Goldwater Moves On; 5.0 Tech
DCI Gets Year-Long Extension
HOLLYWOOD – Long expected to cease operating on Sept.
30, 2004, Digital Cinema Initiative (DCI) will instead continue
until Sept. 30, 2005, but will do so without CEO Chuck Goldwater,
the organization announced Sept. 6. DCI has ceased “any
significant business planning activities,” according
to a DCI press release, and longtime chief technology office
Walt Ordway will now oversee day-to-day management.
Founded in March 2002 by seven major film studios to
establish technical specifications and explore business
plans for digital
cinema, DCI also said it would release version 5.0 of its
technical specifications on Sept. 30, 2004.
Over the next year, DCI will work to refine tech specs,
address security concerns, perform interoperability tests
formalization of industry standards.”
Raised Eyebrows Down Under
Oz Movie Pros Get
D-Cinema Biz Pitch
GOLD COAST, Australia – U.S. company Cinematica pitched – to
delegates attending a seminar at August’s Australian
International Movie Convention in Gold Coast – a
business plan that would supply free Digital Light Processing
Cinema (DLPC) equipment to exhibitors.
The plan calls for distributors to pay a monthly lease
fee that would be half what distributors currently pay
to create and ship celluloid prints.
"If someone comes up with a model that works, distributors
would embrace it,” said Mike Selwyn, local managing
director for United International Pictures. “But
I can see a myriad of practical difficulties.”
“There is a myth going around that exhibitors will
get this for free,” said Hoyts Cinemas exec Paul Johnson,
who questioned who would foot the bill for maintenance
and upgrades. “If we can resolve all the issues of
upgrading, common standards, maintenance and training,
I will be at the front of the line.”
D-Rollout Likely Begins This Fall
ACAN Expects Distribs
To Have Funding Role
SAN JOSE, Calif. – Another clue has emerged regarding
the business model American Cinema Advertising Network
(ACAN) intends to use to equip dozens of U.S. screens with
high-end Digital Light Processing Cinema (DLPC) projection
equipment in the coming months.
ACAN CEO Alan Gorovitz in June told In Focus his company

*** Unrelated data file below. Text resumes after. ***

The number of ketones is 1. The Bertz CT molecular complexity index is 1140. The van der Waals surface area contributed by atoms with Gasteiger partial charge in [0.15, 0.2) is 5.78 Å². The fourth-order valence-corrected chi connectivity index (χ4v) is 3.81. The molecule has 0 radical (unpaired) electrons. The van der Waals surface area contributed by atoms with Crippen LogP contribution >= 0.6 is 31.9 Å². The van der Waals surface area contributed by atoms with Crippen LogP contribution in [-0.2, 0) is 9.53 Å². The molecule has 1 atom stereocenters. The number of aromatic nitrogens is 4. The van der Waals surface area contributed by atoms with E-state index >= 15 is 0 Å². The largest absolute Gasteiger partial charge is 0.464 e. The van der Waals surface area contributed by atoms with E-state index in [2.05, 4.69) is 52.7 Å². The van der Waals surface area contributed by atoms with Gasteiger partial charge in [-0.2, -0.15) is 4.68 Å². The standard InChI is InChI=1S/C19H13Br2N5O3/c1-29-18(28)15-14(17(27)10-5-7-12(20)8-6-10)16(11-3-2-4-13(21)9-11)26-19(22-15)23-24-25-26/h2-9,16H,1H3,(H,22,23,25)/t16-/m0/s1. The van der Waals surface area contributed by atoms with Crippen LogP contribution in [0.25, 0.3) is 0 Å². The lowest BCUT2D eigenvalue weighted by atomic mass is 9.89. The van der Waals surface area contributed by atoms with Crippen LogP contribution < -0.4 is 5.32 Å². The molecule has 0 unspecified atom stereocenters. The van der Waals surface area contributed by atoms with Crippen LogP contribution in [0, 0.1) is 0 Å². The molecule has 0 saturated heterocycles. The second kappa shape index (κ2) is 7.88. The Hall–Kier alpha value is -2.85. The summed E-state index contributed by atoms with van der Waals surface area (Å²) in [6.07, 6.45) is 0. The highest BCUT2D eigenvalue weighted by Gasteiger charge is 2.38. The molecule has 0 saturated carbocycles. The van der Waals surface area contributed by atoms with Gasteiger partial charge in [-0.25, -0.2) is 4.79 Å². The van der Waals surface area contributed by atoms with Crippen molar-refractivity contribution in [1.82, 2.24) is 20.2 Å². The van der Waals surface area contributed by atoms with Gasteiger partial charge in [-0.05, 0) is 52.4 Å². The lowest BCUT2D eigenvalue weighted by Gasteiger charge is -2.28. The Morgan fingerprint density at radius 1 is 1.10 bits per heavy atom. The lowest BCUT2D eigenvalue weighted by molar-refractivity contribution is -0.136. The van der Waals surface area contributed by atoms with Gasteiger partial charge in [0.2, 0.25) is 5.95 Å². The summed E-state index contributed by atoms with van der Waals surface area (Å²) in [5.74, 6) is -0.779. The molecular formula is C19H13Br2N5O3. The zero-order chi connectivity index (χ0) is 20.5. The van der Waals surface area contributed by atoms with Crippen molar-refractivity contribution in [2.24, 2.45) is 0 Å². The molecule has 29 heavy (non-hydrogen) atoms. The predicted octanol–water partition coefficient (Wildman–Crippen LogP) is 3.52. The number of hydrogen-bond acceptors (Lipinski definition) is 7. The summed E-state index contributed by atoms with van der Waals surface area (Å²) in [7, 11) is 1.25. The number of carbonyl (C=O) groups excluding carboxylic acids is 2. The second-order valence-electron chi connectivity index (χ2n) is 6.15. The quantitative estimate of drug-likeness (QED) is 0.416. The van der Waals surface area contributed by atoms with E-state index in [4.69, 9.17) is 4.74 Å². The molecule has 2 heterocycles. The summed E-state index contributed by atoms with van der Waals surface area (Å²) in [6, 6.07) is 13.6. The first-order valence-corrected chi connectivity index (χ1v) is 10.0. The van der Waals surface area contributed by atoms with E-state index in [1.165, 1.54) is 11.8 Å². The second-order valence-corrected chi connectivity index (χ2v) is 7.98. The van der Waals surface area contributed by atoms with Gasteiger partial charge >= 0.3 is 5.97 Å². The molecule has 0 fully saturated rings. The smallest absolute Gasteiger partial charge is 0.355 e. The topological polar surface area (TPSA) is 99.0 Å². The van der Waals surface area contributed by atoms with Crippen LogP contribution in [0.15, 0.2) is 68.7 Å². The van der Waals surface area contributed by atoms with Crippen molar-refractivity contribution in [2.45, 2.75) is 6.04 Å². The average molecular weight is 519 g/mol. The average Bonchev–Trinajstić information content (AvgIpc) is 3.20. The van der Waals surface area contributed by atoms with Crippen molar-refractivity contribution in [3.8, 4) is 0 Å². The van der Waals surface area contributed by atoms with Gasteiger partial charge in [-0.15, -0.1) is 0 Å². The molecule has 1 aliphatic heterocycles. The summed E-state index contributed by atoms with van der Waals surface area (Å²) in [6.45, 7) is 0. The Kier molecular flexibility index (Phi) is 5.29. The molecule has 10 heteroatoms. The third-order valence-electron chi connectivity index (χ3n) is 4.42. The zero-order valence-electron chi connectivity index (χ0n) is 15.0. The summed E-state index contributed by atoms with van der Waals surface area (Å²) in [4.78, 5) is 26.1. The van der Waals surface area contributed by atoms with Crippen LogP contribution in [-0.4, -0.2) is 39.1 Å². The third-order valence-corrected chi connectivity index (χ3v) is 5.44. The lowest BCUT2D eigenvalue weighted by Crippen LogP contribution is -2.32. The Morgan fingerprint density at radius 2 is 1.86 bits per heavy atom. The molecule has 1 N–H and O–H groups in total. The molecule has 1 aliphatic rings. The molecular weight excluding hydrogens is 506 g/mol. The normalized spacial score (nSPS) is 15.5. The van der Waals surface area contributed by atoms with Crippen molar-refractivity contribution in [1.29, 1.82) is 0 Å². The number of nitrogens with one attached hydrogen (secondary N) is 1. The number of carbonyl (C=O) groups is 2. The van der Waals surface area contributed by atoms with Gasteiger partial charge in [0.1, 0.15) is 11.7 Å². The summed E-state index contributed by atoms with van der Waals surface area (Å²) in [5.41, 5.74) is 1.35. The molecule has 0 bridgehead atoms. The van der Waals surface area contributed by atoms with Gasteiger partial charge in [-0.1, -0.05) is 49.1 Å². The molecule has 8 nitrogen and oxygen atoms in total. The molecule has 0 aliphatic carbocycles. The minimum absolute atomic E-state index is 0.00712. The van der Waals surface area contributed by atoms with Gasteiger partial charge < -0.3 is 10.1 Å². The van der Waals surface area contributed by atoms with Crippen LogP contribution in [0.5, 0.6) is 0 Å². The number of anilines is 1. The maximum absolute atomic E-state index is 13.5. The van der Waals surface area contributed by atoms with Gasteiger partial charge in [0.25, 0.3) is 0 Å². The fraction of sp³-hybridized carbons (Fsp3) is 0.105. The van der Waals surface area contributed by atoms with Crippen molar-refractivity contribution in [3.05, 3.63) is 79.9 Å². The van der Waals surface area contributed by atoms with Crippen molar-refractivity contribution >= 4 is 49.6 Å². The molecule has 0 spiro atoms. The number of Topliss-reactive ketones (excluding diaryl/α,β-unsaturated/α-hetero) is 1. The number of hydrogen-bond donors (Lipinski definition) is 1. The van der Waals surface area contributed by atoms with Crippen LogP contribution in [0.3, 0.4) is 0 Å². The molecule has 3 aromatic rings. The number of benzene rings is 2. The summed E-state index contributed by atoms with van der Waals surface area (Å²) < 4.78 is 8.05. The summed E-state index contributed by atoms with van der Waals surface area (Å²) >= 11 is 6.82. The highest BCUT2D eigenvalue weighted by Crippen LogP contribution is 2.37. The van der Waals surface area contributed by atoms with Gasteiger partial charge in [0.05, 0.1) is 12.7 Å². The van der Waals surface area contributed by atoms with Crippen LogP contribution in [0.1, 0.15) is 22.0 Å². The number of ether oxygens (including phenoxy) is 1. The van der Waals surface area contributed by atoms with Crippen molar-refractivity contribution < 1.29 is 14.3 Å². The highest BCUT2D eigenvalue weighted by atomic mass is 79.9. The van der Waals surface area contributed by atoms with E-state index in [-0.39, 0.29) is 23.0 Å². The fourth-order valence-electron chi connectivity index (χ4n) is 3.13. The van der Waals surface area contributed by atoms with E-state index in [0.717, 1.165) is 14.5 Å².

expects to “be paid by both the distributor and the
exhibitor” to offset the cost of buying new high-end
digital cinema systems for San Diego-based UltraStar Cinemas.
Distribution’s involvement in financing was absent
from an April 2 press release from ACAN and UltraStar,
which revealed a deal that would see all of UltraStar’s
81 auditoria receive DLPC equipment by the end of next
A d-rollout of this size would see UltraStar come close
to singlehandedly doubling the number of ticket-selling
DLPC-equipped auditoria in the United States.
UltraStar COO John Ellison told In
Focus in June that
the first of its ACAN DLPC installations would likely come
on line in September.
Some 200 D-Screens at 150 Sites
UK Film Council Plans 200 DLPCs
LONDON – The United
Kingdom Film Council revealed in August more details of
its plan to equip cinemas nationally with digital projection
equipment, noting that $24 million has been earmarked to
upgrade approximately 200 auditoria at 150 sites with 2K
Digital Light Processing Cinema (DLPC) systems.
The installations are intended to expose moviegoers throughout
England, Scotland, Wales and Northern Ireland to a broader
selection of specialized product. U.K. exhibitors agreeing
to play a specified number of specialized film titles were
expected to have until Oct. 8 to apply for the DLPC equipment,
which will be made available to certain compliant cinemas
at little or no cost.
Once deployment is completed, the United Kingdom will
likely emerge with more DLPC-equipped public auditoria
Access IT Satellite System Goes On Line In July
Cinemas Again Get Movies From Space
LOS ANGELES – After a long layoff, movies are again
being beamed into cinemas from outer space.
Access Integrated Technologies (AIT), a 4-year-old firm
which manages the storage and delivery of digital content,
an artificial satellite on July 23 to deliver Digital Light
Processing Cinema (DLPC)-compatible “digital prints” of
Warner Bros.’ “Catwoman” into 17 American
It marked the first time since Boeing Digital Cinema
halted its delivery service in mid-2003 that a DLPC-compatible
feature had been delivered to cinemas via satellite.
AIT acquired in March the assets of now-defunct Boeing
Digital Cinema, a pioneer in the satellite delivery of
to cinemas. AIT’s purchase included the servers and
DLPC projectors installed in 21 cinemas. By July 23, AIT
had added six additional systems, bringing its total to
27 satellite-ready facilities.
Subsequent to “Catwoman,” AIT’s satellite
system has been used to distribute DreamWorks’ “Collateral” and
Warner Bros.’ newly-enhanced version of “THX-1138.” Russell
Wintner, president of AIT subsidary Access Digital Media,
says he expects AIT’s satellite system to next distribute
Warner Bros.’ “Alexander” and Buena Vista’s “The
Incredibles,” both opening Nov. 5.
“We are very pleased to now be able to support the
multiple studio requests for digitally-enabled screens,” said
During the Boeing system’s year-long hiatus, most studio “digital
prints” were placed on computer drives and delivered
to America’s 80-plus public DLPC-equipped auditoria
Wintner says AIT doesn’t currently plan to expand its
satellite network beyond its current 27 sites, but would
replace all of the legacy equipment it owns in the current
sites with Hollywood studio-compliant hardware and software.